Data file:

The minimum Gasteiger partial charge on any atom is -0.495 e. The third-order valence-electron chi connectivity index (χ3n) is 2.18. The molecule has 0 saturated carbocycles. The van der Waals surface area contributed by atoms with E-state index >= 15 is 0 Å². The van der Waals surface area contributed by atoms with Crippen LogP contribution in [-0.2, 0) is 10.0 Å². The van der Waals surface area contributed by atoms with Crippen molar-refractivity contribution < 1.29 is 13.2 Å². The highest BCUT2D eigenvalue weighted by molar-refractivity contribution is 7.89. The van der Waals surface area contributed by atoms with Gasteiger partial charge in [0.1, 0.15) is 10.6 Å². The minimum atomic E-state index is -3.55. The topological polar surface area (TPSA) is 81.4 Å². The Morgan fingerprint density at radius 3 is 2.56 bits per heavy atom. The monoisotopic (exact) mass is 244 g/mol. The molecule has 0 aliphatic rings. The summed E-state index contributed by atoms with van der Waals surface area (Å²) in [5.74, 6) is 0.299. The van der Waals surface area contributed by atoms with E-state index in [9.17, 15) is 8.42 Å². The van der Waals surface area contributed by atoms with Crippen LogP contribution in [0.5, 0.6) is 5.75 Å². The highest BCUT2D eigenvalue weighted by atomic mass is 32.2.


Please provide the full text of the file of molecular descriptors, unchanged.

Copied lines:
The minimum Gasteiger partial charge on any atom is -0.495 e. The third-order valence-electron chi connectivity index (χ3n) is 2.18. The molecule has 0 saturated carbocycles. The van der Waals surface area contributed by atoms with E-state index >= 15 is 0 Å². The van der Waals surface area contributed by atoms with Crippen LogP contribution in [-0.2, 0) is 10.0 Å². The van der Waals surface area contributed by atoms with Crippen molar-refractivity contribution < 1.29 is 13.2 Å². The highest BCUT2D eigenvalue weighted by molar-refractivity contribution is 7.89. The van der Waals surface area contributed by atoms with Gasteiger partial charge in [0.1, 0.15) is 10.6 Å². The minimum atomic E-state index is -3.55. The topological polar surface area (TPSA) is 81.4 Å². The Morgan fingerprint density at radius 3 is 2.56 bits per heavy atom. The monoisotopic (exact) mass is 244 g/mol. The molecule has 0 aliphatic rings. The summed E-state index contributed by atoms with van der Waals surface area (Å²) in [5.74, 6) is 0.299. The van der Waals surface area contributed by atoms with E-state index in [9.17, 15) is 8.42 Å². The van der Waals surface area contributed by atoms with Crippen LogP contribution in [0.5, 0.6) is 5.75 Å². The highest BCUT2D eigenvalue weighted by atomic mass is 32.2.